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Debt bondage (also known as debt slavery or bonded labor) is a person's pledge of their labor or services as security for the repayment for a debt or other obligation. The services required to repay the debt may be undefined, and the services' duration may be undefined. Debt bondage can be passed on from generation to generation.

Debt bondage has been described by the United Nations as a form of "modern day slavery" and the Supplementary Convention on the Abolition of Slavery seeks to abolish the practice.<ref name="Bales2004">{{#invoke:citation/CS1|citation |CitationClass=book }}</ref><ref>Article 1(a) of the United Nations' 1956 Supplementary Convention on the Abolition of Slavery defines debt bondage as "the status or condition arising from a pledge by a debtor of his personal services or of those of a person under his control as security for a debt, if the value of those services as reasonably assessed is not applied towards the liquidation of the debt or the length and nature of those services are not respectively limited and defined".</ref><ref name=Gupta>The Bondage of Debt: A Photo Essay, by Shilpi Gupta</ref> Most countries are parties to the Convention, but the practice is still prevalent in South Asia.<ref name="Bales2004"/> Debt bondage in India was legally abolished in 1976 but remains prevalent.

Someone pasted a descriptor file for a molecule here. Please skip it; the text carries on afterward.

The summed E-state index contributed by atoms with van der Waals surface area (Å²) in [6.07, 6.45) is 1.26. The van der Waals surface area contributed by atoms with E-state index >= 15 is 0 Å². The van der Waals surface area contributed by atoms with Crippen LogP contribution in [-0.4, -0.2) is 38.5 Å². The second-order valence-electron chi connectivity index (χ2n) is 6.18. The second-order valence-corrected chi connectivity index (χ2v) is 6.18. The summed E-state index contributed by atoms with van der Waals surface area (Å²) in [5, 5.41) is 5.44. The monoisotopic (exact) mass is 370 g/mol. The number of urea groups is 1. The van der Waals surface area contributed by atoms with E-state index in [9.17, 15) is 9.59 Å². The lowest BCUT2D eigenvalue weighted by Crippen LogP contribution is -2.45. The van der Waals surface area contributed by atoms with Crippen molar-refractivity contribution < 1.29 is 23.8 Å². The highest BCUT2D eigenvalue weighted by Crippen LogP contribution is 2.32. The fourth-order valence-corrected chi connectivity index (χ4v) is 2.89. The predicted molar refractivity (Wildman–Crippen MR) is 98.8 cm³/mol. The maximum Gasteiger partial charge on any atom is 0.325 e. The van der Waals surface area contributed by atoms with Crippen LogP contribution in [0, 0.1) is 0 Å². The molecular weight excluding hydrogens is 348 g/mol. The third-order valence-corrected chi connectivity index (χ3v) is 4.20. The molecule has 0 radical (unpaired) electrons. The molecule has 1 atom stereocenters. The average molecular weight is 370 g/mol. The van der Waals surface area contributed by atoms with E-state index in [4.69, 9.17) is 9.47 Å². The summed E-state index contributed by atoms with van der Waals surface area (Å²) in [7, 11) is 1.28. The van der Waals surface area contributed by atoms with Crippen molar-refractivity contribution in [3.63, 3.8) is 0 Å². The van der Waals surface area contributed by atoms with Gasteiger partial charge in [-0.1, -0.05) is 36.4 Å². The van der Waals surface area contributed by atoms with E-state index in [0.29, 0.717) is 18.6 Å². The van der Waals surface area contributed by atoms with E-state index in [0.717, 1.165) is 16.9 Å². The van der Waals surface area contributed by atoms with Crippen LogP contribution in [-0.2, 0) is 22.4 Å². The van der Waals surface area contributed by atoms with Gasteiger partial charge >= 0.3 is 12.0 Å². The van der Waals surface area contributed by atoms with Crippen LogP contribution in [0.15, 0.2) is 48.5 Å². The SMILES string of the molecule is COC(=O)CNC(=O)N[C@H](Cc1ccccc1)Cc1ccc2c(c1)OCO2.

Debt bondage was very common in Ancient Greece. In ancient Athens, Solon forbade taking out loans using oneself as a security and ended such debts.


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